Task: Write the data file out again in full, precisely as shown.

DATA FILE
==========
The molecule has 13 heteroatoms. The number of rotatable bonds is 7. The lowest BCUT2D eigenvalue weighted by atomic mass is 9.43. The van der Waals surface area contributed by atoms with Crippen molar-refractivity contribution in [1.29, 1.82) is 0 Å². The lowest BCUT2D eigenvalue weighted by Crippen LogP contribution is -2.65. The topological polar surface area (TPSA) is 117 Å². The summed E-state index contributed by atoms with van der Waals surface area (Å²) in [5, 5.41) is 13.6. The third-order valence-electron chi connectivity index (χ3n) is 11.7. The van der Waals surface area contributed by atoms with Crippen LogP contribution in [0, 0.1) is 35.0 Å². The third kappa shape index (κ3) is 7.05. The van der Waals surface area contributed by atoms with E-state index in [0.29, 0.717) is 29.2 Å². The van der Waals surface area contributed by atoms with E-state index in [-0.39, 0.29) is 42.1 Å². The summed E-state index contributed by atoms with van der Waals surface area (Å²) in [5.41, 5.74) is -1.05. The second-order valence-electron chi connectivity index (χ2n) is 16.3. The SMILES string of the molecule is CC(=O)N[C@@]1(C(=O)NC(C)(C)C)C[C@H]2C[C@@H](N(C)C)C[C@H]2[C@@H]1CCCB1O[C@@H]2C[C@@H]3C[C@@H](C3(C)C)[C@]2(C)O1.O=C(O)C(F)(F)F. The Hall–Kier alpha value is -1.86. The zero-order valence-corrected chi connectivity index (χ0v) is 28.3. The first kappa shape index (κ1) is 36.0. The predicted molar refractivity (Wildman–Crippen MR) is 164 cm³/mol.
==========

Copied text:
The molecule has 13 heteroatoms. The number of rotatable bonds is 7. The lowest BCUT2D eigenvalue weighted by atomic mass is 9.43. The van der Waals surface area contributed by atoms with Crippen molar-refractivity contribution in [1.29, 1.82) is 0 Å². The lowest BCUT2D eigenvalue weighted by Crippen LogP contribution is -2.65. The topological polar surface area (TPSA) is 117 Å². The summed E-state index contributed by atoms with van der Waals surface area (Å²) in [5, 5.41) is 13.6. The third-order valence-electron chi connectivity index (χ3n) is 11.7. The van der Waals surface area contributed by atoms with Crippen LogP contribution in [0, 0.1) is 35.0 Å². The third kappa shape index (κ3) is 7.05. The van der Waals surface area contributed by atoms with E-state index in [0.29, 0.717) is 29.2 Å². The van der Waals surface area contributed by atoms with E-state index in [-0.39, 0.29) is 42.1 Å². The summed E-state index contributed by atoms with van der Waals surface area (Å²) in [5.41, 5.74) is -1.05. The second-order valence-electron chi connectivity index (χ2n) is 16.3. The SMILES string of the molecule is CC(=O)N[C@@]1(C(=O)NC(C)(C)C)C[C@H]2C[C@@H](N(C)C)C[C@H]2[C@@H]1CCCB1O[C@@H]2C[C@@H]3C[C@@H](C3(C)C)[C@]2(C)O1.O=C(O)C(F)(F)F. The Hall–Kier alpha value is -1.86. The zero-order valence-corrected chi connectivity index (χ0v) is 28.3. The first kappa shape index (κ1) is 36.0. The predicted molar refractivity (Wildman–Crippen MR) is 164 cm³/mol.